30 JAN - 03 MAY 2015
49 NORD 6 EST - FRAC LORRAINE - METZ (57)
SYNESTHESIA … OR SENSORY TRANSLATION OF THE WORLD
We perceive the world around us thanks to our senses. Our brain intercepts a great part of this flood of information in order to keep us from being overwhelmed. Images, sounds, smells, and tastes transmitted by our sensory organs activate neurons in very specific regions of the brain. In the case of synesthetes, the distribution of information occurs differently. Several regions are being solicited at the same time, which enables unusual associations of senses: this is referred to as sensory multimodality. As a result, some people can see sounds, taste the texture of objects, process letters and numbers as colors, or perceive time visually in three dimensions.
Have you experienced something similar?
Stop searching, you must be a synesthete!
These singular perceptions may be a vehicle for creativity. The artistic community probably brings together the greatest number of synesthetes.
They include composers such as Duke Ellington, Syd Barrett, Alexander Scriabin, Oliver Messiaen, Franz Liszt; painters such as Joan Mitchell, David Hockney, Vassily Kandinsky; writers such as Vladimir Nabokov or Daniel Tammet. Some poets, like Arthur Rimbaud or Charles Baudelaire, although not affected by synesthesia, drew on it as a source of inspiration. This is also the case of artists featured here today … in an exhibition full of color.
Selection of Editions and books
Série Eaux claires et montagnes violettes, 2014
[Limpid Waters and Purple Mountains Series]
Drawing his inspiration from cognitive sciences, psychology, and esoteric beliefs, Meris Angioletti examines the workings of perception, memory, and the psyche. Influenced by research in iconography, the artworks in this series project images or colors that interconnect in the mind of the viewer to produce “inner visions.”
This work of art is based on Compact (1966), the début novel by Maurice Roche, consisting in a narrative for seven voices, each identified by a different font color. M. Geffriaud created a mechanism to separate each of these voices by means of monochrome slides. Thanks to chromatic homonymy, the slides efface certain fragments of the text when projected onto the pages of the book.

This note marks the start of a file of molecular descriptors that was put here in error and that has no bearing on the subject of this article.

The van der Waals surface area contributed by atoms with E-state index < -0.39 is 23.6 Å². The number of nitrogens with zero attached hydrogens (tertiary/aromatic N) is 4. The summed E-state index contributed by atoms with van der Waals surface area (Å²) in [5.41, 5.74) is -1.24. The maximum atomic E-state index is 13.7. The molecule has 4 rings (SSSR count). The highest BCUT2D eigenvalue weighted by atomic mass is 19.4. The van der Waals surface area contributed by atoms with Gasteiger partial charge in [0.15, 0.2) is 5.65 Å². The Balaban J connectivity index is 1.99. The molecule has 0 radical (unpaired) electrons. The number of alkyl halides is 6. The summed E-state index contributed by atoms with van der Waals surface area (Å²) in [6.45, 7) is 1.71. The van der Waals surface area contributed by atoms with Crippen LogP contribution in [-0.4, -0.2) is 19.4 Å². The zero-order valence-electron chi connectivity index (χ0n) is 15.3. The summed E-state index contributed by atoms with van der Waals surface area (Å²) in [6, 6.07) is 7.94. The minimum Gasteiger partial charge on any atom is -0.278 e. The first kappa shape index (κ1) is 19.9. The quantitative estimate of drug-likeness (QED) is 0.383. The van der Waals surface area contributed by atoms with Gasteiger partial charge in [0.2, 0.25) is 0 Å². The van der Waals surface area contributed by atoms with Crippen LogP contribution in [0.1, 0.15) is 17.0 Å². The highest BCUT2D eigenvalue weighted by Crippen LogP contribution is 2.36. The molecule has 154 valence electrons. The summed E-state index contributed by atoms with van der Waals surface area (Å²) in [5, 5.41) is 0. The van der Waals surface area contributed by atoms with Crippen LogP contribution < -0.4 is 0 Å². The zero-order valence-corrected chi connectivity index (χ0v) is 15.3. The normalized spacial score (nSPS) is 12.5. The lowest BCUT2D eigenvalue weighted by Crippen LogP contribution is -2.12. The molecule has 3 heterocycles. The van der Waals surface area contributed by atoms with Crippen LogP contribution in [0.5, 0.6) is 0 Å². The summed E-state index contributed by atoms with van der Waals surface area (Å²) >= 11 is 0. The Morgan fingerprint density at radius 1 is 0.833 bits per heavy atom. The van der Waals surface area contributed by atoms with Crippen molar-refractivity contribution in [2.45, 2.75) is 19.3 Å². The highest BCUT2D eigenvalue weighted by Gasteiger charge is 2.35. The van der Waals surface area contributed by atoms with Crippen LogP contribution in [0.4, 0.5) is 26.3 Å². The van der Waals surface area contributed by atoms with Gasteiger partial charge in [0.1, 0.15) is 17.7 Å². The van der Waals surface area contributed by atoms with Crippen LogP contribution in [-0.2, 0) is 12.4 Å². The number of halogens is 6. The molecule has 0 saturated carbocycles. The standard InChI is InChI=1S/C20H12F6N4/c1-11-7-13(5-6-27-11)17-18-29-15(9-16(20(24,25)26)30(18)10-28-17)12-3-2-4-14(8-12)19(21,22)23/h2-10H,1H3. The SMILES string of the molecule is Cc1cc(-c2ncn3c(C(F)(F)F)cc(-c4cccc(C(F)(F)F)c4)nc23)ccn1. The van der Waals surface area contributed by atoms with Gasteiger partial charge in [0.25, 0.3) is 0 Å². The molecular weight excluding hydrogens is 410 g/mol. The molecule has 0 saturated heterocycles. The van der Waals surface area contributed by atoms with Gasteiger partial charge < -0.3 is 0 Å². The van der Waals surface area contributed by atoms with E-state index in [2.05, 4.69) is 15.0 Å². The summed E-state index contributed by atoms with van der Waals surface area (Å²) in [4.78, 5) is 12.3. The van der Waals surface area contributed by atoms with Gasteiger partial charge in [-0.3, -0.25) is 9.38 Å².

Blueberry Surprise, 2006
Deaf since the age of ten, Joseph Grigely primarily focuses on the art of conversation, and explores questions concerning communication and language. Blueberry Surprise consists in a continuous text of 45 000 words written down for the artist by his interlocutors. Each change in color (red, orange, and black) signifies the passage towards a “new,” always unknown, voice.
Spring Snow – A Translation, 2002
This color essay by Alison Turnbull is based on Spring Snow, the first novel by Yukio Mishima (1925–1970). It is a visual translation of the multiple evocations of color in the Japanese writer’s book. Working from the English translation, A. Turbnull isolated the six hundred colors in the order they appear in the text.
Prométhée ou le Poème du feu, 2013
Prometheus or the Poem of Fire has its source in Opus 60 (1908–10) by the composer and synesthete Alexander Scriabin. This composition, written for symphony orchestra, piano, and mixed choir, includes a light score, known as “Luce,” for color organ which accompanies the music with colored projections. Scriabin envisioned a system of correlations between sounds and colors based on his own experience of hearing colors. J.-C. Roelens proposes a color transcription of the work by keeping in mind the composer’s vision of the correspondences between notes and colors.